We pride ourselves in the knowledge that we live in a time like no other. A time where the amount of information created, consumed and freely available is beyond anything we’ve experienced in the past. We exist in a time where at the push of a button, we achieve access to nearly every answer man has ever discovered or needed. I have in the palm of my hand a venerable magic wand which, when fully charged, is able to give its possessor God like knowledge and understanding.
From the correct spelling of the world longest word (pneumonoultramicroscopicsilicovolcanoconiosis for those of you who’d like to know) to the requirements to produce atomic energy, every single person has the ability to answer every single question ever asked, and in most cases correctly.
So why do I get the sense that in spite of limitless knowledge, common sense and general good choices seem to be on the decline?
I get the privilege of interacting with teenagers and those on the cusp of teenagerdom on a weekly basis, and it is blatantly obvious that they, in spite of having access to so much knowledge, lack one fundamental ingredient. They don’t know which answer is the right answer. Parents, especially in a South African context, often don’t bring much help to the table. Either they flat-out don’t want their children to ask “why” or they feel too uncomfortable to wade into the questions asked, for fear of the unknown or by chance, creating a greater awareness of things they don’t want their children to know about just yet.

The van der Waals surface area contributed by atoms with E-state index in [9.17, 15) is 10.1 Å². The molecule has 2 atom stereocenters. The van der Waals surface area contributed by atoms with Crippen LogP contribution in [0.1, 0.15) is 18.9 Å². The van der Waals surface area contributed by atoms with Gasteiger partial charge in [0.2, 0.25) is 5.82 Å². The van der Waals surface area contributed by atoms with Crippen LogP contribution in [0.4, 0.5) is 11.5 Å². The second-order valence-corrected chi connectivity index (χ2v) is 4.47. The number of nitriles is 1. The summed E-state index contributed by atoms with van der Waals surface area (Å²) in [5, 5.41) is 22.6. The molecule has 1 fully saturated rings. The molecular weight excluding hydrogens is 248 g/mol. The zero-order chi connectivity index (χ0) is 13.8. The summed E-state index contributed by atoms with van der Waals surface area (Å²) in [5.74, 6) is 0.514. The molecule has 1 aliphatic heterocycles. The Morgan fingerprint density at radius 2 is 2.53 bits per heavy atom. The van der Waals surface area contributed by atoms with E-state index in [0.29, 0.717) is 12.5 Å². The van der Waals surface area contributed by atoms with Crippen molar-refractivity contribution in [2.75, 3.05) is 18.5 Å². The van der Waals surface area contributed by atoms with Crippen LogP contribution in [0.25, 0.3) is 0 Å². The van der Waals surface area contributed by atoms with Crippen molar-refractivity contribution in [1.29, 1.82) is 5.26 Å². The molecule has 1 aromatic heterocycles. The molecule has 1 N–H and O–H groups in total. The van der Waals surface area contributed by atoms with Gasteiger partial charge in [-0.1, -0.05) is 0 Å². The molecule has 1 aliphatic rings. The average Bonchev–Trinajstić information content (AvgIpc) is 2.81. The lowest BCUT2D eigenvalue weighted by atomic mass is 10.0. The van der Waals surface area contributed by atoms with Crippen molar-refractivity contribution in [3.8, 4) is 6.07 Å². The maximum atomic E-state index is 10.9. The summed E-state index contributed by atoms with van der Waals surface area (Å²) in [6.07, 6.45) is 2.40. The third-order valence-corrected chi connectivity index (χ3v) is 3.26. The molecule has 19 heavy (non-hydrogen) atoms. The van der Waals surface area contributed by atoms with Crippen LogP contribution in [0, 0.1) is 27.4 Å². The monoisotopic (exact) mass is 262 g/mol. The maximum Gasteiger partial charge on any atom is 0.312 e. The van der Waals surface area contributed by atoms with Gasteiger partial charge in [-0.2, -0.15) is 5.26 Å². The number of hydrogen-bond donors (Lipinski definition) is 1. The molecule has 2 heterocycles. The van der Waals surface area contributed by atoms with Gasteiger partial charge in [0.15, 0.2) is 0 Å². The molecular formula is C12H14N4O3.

Let’s understand each other, I fully agree that my 7 year needs more detailed answers than his 5-year-old brother, but definitely needs the PG version of the questions raised by the 14-year-old. But make no mistake, all the questions need an answer.
Don’t ask why, just accept!
Some parents encourage their children not ask why but rather just accept the guidance they get, albeit poor and vague. These parents might dance under the guise that they are guarding the innocence of their young ones, but actually they really are just sending the message that if a serious answer or discussion is needed, seek help elsewhere.
Mom and/or Dad, perhaps you have cultural reasons, perhaps you are afraid, perhaps you honestly believe you have no obligation to explain yourself further. But let me assure you, learning through osmosis does not happen and if you don’t encourage your children to ask you questions and answer them honestly and openly, I 100% guarantee they will find someone who will. This question and answer session will probably be done under the cloak of darkness, from questionable sources with no vested interest in your child and quite possibly ulterior motives.
Go ask you Mother/Father!
There was a radio advert recently which cast a Dad in the throes of answering a question around the origin of babies. The advert goes on to applaud the Dad’s quick thinking and clever maneuvering as he diverts the child to Mom. Dad’s, incase you missed the first chapter on the big book of being a Dad, here’s the main thrust. You are important! Which means, when looking after the little one, it is not called babysitting but parenting and when a question is asked, especially by Johnny, you need to take the lead, put on your man pants, swallow your embarrassment or awkwardness and give him an answer worthy of the courage it took in asking it. If not, just like with the situation above, they will seek help elsewhere. I am absolutely fine with experiencing some awkwardness in place of my child experiencing a half truth or worse.
Some topics I want my kids well read in, by me and my wife, must therefore be: God, Adoption, Sex, How to treat a woman, Success, Significance, Values, Parenting, Serving and Money to name a few. I will be held accountable anyway, so rather let me be judged on my own words than someone elses, simply because they were louder than mine!